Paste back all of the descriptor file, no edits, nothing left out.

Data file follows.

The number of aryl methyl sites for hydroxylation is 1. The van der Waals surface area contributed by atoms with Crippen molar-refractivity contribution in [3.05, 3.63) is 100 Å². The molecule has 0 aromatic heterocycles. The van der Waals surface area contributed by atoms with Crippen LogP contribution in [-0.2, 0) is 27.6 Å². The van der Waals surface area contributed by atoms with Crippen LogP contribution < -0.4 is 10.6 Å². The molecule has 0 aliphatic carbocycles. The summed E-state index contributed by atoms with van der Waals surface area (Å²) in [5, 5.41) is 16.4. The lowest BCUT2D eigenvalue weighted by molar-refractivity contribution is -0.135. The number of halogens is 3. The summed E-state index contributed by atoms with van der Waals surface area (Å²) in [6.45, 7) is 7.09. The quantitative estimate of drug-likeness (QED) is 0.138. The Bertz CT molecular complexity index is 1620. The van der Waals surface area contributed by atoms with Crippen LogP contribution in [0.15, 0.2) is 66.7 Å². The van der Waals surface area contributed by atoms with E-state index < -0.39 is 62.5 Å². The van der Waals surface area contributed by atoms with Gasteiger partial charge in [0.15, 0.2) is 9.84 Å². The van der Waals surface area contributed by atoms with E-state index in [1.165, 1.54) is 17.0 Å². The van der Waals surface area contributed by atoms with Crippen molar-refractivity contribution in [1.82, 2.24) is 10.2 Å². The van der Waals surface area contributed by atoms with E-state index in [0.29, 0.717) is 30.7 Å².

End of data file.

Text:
The number of aryl methyl sites for hydroxylation is 1. The van der Waals surface area contributed by atoms with Crippen molar-refractivity contribution in [3.05, 3.63) is 100 Å². The molecule has 0 aromatic heterocycles. The van der Waals surface area contributed by atoms with Crippen LogP contribution in [-0.2, 0) is 27.6 Å². The van der Waals surface area contributed by atoms with Crippen LogP contribution < -0.4 is 10.6 Å². The molecule has 0 aliphatic carbocycles. The summed E-state index contributed by atoms with van der Waals surface area (Å²) in [5, 5.41) is 16.4. The lowest BCUT2D eigenvalue weighted by molar-refractivity contribution is -0.135. The number of halogens is 3. The summed E-state index contributed by atoms with van der Waals surface area (Å²) in [6.45, 7) is 7.09. The quantitative estimate of drug-likeness (QED) is 0.138. The Bertz CT molecular complexity index is 1620. The van der Waals surface area contributed by atoms with Crippen LogP contribution in [0.15, 0.2) is 66.7 Å². The van der Waals surface area contributed by atoms with E-state index < -0.39 is 62.5 Å². The van der Waals surface area contributed by atoms with Gasteiger partial charge in [0.15, 0.2) is 9.84 Å². The van der Waals surface area contributed by atoms with E-state index in [1.165, 1.54) is 17.0 Å². The van der Waals surface area contributed by atoms with Crippen molar-refractivity contribution in [1.82, 2.24) is 10.2 Å². The van der Waals surface area contributed by atoms with E-state index in [0.29, 0.717) is 30.7 Å².